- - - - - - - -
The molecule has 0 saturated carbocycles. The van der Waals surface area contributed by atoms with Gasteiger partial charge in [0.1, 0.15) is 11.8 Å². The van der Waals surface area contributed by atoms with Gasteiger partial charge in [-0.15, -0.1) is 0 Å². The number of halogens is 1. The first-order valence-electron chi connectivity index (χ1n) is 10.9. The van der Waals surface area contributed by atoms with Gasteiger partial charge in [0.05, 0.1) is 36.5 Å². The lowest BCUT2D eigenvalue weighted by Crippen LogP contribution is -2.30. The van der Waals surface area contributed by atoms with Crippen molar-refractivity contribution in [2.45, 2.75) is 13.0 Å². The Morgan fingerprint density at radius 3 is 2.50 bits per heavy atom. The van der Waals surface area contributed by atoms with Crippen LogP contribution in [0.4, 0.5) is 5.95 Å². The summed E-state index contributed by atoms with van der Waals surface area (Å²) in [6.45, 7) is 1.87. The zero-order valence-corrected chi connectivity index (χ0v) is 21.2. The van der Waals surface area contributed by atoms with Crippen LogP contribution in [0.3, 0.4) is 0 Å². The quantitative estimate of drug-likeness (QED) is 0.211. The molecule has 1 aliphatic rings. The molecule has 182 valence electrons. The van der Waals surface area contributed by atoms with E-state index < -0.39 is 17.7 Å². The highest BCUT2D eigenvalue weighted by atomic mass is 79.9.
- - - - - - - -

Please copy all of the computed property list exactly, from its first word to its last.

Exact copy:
The molecule has 0 saturated carbocycles. The van der Waals surface area contributed by atoms with Gasteiger partial charge in [0.1, 0.15) is 11.8 Å². The van der Waals surface area contributed by atoms with Gasteiger partial charge in [-0.15, -0.1) is 0 Å². The number of halogens is 1. The first-order valence-electron chi connectivity index (χ1n) is 10.9. The van der Waals surface area contributed by atoms with Gasteiger partial charge in [0.05, 0.1) is 36.5 Å². The lowest BCUT2D eigenvalue weighted by Crippen LogP contribution is -2.30. The van der Waals surface area contributed by atoms with Crippen molar-refractivity contribution in [2.45, 2.75) is 13.0 Å². The Morgan fingerprint density at radius 3 is 2.50 bits per heavy atom. The van der Waals surface area contributed by atoms with Crippen LogP contribution in [0.4, 0.5) is 5.95 Å². The summed E-state index contributed by atoms with van der Waals surface area (Å²) in [6.45, 7) is 1.87. The zero-order valence-corrected chi connectivity index (χ0v) is 21.2. The van der Waals surface area contributed by atoms with Crippen LogP contribution in [0.3, 0.4) is 0 Å². The quantitative estimate of drug-likeness (QED) is 0.211. The molecule has 1 aliphatic rings. The molecule has 182 valence electrons. The van der Waals surface area contributed by atoms with E-state index < -0.39 is 17.7 Å². The highest BCUT2D eigenvalue weighted by atomic mass is 79.9.